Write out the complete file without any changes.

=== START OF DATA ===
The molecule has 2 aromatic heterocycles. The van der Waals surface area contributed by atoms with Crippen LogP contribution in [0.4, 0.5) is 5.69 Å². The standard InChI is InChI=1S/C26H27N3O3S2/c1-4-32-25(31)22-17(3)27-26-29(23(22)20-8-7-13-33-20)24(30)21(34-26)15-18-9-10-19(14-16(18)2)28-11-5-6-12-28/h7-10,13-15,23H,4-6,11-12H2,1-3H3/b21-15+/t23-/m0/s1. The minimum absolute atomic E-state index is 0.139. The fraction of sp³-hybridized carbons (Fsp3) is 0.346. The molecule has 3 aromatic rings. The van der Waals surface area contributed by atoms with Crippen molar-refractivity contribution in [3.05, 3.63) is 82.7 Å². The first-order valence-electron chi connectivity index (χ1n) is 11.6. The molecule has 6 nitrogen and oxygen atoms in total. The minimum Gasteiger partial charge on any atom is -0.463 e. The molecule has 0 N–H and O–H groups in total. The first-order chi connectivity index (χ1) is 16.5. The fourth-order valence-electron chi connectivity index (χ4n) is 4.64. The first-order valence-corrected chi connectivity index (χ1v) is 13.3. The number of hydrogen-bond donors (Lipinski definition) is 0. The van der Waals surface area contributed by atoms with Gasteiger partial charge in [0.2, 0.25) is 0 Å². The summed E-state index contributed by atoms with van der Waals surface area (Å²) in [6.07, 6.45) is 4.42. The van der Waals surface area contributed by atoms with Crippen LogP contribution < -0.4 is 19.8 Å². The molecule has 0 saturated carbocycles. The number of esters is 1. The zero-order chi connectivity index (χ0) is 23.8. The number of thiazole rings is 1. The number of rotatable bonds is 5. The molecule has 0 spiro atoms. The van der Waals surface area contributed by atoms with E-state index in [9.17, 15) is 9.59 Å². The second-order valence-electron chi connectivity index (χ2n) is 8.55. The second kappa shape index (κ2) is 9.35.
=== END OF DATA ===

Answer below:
The molecule has 2 aromatic heterocycles. The van der Waals surface area contributed by atoms with Crippen LogP contribution in [0.4, 0.5) is 5.69 Å². The standard InChI is InChI=1S/C26H27N3O3S2/c1-4-32-25(31)22-17(3)27-26-29(23(22)20-8-7-13-33-20)24(30)21(34-26)15-18-9-10-19(14-16(18)2)28-11-5-6-12-28/h7-10,13-15,23H,4-6,11-12H2,1-3H3/b21-15+/t23-/m0/s1. The minimum absolute atomic E-state index is 0.139. The fraction of sp³-hybridized carbons (Fsp3) is 0.346. The molecule has 3 aromatic rings. The van der Waals surface area contributed by atoms with Crippen molar-refractivity contribution in [3.05, 3.63) is 82.7 Å². The first-order valence-electron chi connectivity index (χ1n) is 11.6. The molecule has 6 nitrogen and oxygen atoms in total. The minimum Gasteiger partial charge on any atom is -0.463 e. The molecule has 0 N–H and O–H groups in total. The first-order chi connectivity index (χ1) is 16.5. The fourth-order valence-electron chi connectivity index (χ4n) is 4.64. The first-order valence-corrected chi connectivity index (χ1v) is 13.3. The number of hydrogen-bond donors (Lipinski definition) is 0. The van der Waals surface area contributed by atoms with Gasteiger partial charge in [0.2, 0.25) is 0 Å². The summed E-state index contributed by atoms with van der Waals surface area (Å²) in [6.07, 6.45) is 4.42. The van der Waals surface area contributed by atoms with Crippen LogP contribution < -0.4 is 19.8 Å². The molecule has 0 saturated carbocycles. The number of esters is 1. The zero-order chi connectivity index (χ0) is 23.8. The number of thiazole rings is 1. The number of rotatable bonds is 5. The molecule has 0 spiro atoms. The van der Waals surface area contributed by atoms with E-state index in [9.17, 15) is 9.59 Å². The second-order valence-electron chi connectivity index (χ2n) is 8.55. The second kappa shape index (κ2) is 9.35.